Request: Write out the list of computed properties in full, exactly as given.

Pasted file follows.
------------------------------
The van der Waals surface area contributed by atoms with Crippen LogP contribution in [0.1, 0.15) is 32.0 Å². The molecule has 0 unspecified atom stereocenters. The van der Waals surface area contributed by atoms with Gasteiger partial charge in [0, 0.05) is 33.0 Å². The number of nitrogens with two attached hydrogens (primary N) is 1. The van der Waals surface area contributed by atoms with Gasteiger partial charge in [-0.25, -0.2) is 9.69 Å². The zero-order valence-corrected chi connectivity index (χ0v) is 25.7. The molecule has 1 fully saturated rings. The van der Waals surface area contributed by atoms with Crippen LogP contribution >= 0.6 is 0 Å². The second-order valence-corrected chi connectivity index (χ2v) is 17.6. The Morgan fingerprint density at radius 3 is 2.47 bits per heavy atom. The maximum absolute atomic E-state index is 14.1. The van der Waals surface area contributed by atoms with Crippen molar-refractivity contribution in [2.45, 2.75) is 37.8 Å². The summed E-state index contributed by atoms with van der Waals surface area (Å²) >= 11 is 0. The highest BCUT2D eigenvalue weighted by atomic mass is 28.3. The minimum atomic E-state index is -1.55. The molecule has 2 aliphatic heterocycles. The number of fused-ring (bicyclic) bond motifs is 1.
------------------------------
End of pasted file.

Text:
The van der Waals surface area contributed by atoms with Crippen LogP contribution in [0.1, 0.15) is 32.0 Å². The molecule has 0 unspecified atom stereocenters. The van der Waals surface area contributed by atoms with Gasteiger partial charge in [0, 0.05) is 33.0 Å². The number of nitrogens with two attached hydrogens (primary N) is 1. The van der Waals surface area contributed by atoms with Gasteiger partial charge in [-0.25, -0.2) is 9.69 Å². The zero-order valence-corrected chi connectivity index (χ0v) is 25.7. The molecule has 1 fully saturated rings. The van der Waals surface area contributed by atoms with Crippen LogP contribution >= 0.6 is 0 Å². The second-order valence-corrected chi connectivity index (χ2v) is 17.6. The Morgan fingerprint density at radius 3 is 2.47 bits per heavy atom. The maximum absolute atomic E-state index is 14.1. The van der Waals surface area contributed by atoms with Crippen molar-refractivity contribution in [2.45, 2.75) is 37.8 Å². The summed E-state index contributed by atoms with van der Waals surface area (Å²) >= 11 is 0. The highest BCUT2D eigenvalue weighted by atomic mass is 28.3. The minimum atomic E-state index is -1.55. The molecule has 2 aliphatic heterocycles. The number of fused-ring (bicyclic) bond motifs is 1.